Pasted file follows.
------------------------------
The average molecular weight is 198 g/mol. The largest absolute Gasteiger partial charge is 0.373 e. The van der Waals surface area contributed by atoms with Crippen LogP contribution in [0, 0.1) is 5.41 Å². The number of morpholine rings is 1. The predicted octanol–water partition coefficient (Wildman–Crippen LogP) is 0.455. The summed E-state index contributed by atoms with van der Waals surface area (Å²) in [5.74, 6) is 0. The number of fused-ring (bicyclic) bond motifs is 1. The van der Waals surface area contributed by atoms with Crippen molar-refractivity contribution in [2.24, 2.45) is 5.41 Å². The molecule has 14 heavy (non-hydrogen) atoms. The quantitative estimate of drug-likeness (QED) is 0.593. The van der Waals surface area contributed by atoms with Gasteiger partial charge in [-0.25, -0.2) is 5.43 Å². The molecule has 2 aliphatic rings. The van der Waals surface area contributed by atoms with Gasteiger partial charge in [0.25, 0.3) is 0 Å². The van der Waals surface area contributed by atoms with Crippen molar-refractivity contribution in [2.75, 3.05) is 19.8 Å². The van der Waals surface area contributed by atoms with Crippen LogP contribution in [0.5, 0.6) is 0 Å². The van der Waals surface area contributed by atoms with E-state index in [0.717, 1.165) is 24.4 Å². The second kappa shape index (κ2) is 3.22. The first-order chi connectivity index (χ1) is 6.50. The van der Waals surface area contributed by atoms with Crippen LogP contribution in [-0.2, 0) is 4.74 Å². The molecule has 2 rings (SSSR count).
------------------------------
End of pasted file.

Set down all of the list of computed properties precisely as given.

The average molecular weight is 198 g/mol. The largest absolute Gasteiger partial charge is 0.373 e. The van der Waals surface area contributed by atoms with Crippen LogP contribution in [0, 0.1) is 5.41 Å². The number of morpholine rings is 1. The predicted octanol–water partition coefficient (Wildman–Crippen LogP) is 0.455. The summed E-state index contributed by atoms with van der Waals surface area (Å²) in [5.74, 6) is 0. The number of fused-ring (bicyclic) bond motifs is 1. The van der Waals surface area contributed by atoms with Crippen molar-refractivity contribution in [2.24, 2.45) is 5.41 Å². The molecule has 14 heavy (non-hydrogen) atoms. The quantitative estimate of drug-likeness (QED) is 0.593. The van der Waals surface area contributed by atoms with Gasteiger partial charge in [-0.25, -0.2) is 5.43 Å². The molecule has 2 aliphatic rings. The van der Waals surface area contributed by atoms with Gasteiger partial charge in [0.25, 0.3) is 0 Å². The van der Waals surface area contributed by atoms with Crippen molar-refractivity contribution in [2.75, 3.05) is 19.8 Å². The van der Waals surface area contributed by atoms with Crippen LogP contribution in [0.5, 0.6) is 0 Å². The van der Waals surface area contributed by atoms with E-state index in [0.717, 1.165) is 24.4 Å². The second kappa shape index (κ2) is 3.22. The first-order chi connectivity index (χ1) is 6.50. The van der Waals surface area contributed by atoms with Crippen LogP contribution in [-0.2, 0) is 4.74 Å². The molecule has 2 rings (SSSR count).